La Libertad, El Salvador, 16 April 2019 (IICA). Central America and the Dominican Republic will enjoy improved local trade in and export of safe, high-quality foods, as a result of a food safety capacity building initiative that benefitted more than 25 technical officers and specialists in plant and animal safety, as well as government delegates involved in the areas of food and the economy.
The training was part of a regional workshop in Sonsonante, El Salvador that the United States Department of Agriculture (USDA), the United States Agency for International Development (USAID), and the Inter-American Institute for Cooperation on Agriculture (IICA) organized in conjunction with the governments of these countries.
The activity saw agricultural experts from the US organizations and technical consultants from various countries in the region sharing expertise on the risk-based inspection system, with a view to strengthening the development and implementation of the system for prioritized chains of seafood, dairy, fruit, and vegetable products.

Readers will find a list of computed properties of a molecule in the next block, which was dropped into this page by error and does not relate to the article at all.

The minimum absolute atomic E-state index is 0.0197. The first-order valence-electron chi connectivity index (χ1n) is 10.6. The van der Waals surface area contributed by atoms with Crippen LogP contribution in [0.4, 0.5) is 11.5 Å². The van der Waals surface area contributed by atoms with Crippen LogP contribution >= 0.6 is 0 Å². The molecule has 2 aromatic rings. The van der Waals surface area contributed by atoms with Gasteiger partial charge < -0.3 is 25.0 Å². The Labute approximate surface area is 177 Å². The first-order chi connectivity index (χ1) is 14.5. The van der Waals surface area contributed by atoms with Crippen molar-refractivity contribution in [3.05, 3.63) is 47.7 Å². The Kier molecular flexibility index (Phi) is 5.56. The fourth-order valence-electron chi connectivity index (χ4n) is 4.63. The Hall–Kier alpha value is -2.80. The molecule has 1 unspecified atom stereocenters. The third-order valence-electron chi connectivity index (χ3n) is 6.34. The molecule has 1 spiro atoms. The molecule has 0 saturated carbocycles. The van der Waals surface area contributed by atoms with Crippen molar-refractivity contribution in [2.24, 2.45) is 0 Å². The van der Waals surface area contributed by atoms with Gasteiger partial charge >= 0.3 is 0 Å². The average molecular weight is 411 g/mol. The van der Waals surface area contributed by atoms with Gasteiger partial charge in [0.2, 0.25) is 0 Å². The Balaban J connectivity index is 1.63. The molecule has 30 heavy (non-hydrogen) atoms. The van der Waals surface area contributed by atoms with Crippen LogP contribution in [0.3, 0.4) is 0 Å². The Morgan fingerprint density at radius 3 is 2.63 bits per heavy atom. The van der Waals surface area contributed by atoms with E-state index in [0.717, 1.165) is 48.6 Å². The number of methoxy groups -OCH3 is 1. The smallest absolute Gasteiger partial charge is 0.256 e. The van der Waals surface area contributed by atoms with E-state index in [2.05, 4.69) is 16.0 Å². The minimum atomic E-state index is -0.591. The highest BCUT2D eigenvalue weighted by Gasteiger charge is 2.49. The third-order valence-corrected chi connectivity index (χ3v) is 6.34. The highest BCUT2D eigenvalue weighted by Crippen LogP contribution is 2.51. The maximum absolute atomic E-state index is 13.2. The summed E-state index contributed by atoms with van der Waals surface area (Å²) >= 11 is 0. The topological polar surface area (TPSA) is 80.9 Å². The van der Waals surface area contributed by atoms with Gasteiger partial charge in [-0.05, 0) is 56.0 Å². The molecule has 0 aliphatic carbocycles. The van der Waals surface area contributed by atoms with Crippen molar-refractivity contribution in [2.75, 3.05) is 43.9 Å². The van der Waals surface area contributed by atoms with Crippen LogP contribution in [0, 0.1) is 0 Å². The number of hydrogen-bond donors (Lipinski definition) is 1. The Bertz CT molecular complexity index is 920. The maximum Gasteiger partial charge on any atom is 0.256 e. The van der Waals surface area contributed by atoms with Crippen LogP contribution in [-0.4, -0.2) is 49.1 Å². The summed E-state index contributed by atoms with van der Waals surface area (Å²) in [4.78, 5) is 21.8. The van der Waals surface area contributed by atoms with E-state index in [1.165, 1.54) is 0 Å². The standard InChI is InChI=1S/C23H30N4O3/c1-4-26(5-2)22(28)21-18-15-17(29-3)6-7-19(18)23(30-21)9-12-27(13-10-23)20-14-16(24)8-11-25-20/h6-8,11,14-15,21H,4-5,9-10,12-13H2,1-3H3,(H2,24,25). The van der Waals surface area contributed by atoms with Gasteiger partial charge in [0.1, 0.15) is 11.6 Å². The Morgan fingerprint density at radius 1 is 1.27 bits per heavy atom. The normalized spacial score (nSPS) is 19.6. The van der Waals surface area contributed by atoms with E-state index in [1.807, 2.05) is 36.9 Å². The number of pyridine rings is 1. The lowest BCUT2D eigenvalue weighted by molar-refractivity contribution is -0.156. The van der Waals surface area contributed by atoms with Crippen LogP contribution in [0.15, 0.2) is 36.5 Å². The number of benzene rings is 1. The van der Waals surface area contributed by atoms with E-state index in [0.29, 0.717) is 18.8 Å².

The specialists presented in-depth sessions, covering topics related to the safety and quality of agricultural crops, such as maximum residue limits (MRLs) in food, preparation of standards, monitoring systems, risk management, inter alia.
The participants also expanded their knowledge on updated regulations of the Food Safety Modernization Act (FSMA), which has seven different regulations focusing on consumer health protection.
In response to the increased need for safe food and consumers demands, IICA developed the Agricultural Health, Safety, and Food Quality Program, through which it seeks to enhance technical capacities, facilitate the adoption of good practices, and improve the safety and quality of agricultural products.
Ana Marisa Cordero, Agricultural Health Specialist at IICA maintained that, “The Institute is committed to safety and the protection of human health, and thus we are striving to mobilize knowledge through partnerships that strengthen trade and regional integration. In this way, we are strengthening the Central American Customs Union”.
Ana Marisa Cordero, especialista en Sanidad Agropecuaria del IICA